4. You are amazing. I grew up on a dairy farm & could never quite come to grips with the whole culling of the cow when she was either 2 old, through a dead calf or wasn't producing enough. It wasn't the cows fault they had performed their duties, loyally & without question. I found your story very heart warming. Why not adopt a cow, no matter what the bred. I'm sure some city folk would love to do that, you could send photos of them grazing on your beautiful farm. Thank you for being such an animal lover.

  5. Thanks Nancy

    @Susan, Yes, we are total softies!

    @PonyGirl, Culling is harder on small ranches like ours where I know every cow, & calved a lot of them here on the ranch. 7853 was one of the first cows I EVER calved.

    @jazzabelle, thanks for following along!

  6. What a beautiful and sad story. We are currently going through the same thing with one of my husband's favorite dairy cows. She is stifled and pregnant with twins. Sorry for you loss.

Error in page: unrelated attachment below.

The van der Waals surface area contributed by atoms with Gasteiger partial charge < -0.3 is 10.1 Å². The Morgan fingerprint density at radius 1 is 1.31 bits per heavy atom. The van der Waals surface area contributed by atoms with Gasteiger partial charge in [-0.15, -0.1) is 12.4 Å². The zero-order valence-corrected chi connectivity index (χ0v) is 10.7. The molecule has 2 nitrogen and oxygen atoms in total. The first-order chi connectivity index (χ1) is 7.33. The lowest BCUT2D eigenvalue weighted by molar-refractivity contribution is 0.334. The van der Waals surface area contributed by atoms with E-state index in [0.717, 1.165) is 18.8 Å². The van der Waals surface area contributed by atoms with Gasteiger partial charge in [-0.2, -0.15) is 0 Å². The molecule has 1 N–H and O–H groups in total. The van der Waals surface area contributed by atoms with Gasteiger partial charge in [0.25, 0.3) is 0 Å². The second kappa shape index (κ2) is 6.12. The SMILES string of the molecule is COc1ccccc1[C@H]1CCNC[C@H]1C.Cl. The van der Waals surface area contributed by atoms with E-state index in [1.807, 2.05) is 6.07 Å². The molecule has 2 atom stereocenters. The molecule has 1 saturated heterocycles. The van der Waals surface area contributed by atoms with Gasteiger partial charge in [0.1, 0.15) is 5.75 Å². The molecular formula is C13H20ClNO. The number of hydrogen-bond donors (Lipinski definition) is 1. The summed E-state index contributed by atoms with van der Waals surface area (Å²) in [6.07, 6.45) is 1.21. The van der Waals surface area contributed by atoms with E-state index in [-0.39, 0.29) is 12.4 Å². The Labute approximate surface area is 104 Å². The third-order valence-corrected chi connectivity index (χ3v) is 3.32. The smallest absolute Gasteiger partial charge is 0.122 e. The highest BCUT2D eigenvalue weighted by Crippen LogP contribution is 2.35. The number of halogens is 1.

Great blog!

  7. {{hugs}} I can imagine how sad you were! you are amazing for all that you do for them!! :)

  8. we are like you- we don't cull them until they're really old- or they raise a calf that doesn't make the load- but most of the time they're 12 or older before we cull them. I even wrote a post dedicated to the *old girls*, because culling is sad but it's part of life on a ranch.

  9. We're the same way. As silly as it seems, when one of our old cows gets down, I pray the Lord will take them quickly. I hate to see them suffer. Great post!

  10. I'm sorry about your cow, we raise goats but feel the same way.

  11. You may be only one person in the world, but you may also be the world to one person.............................................

  12. Always hard to lose one no matter what their age. At least you have those younger females to look forward to. It is always great to see what the next generation will produce.

  13. Shanen, you are amazing. To know how much you care for your animals is priceless. Keep it going mama!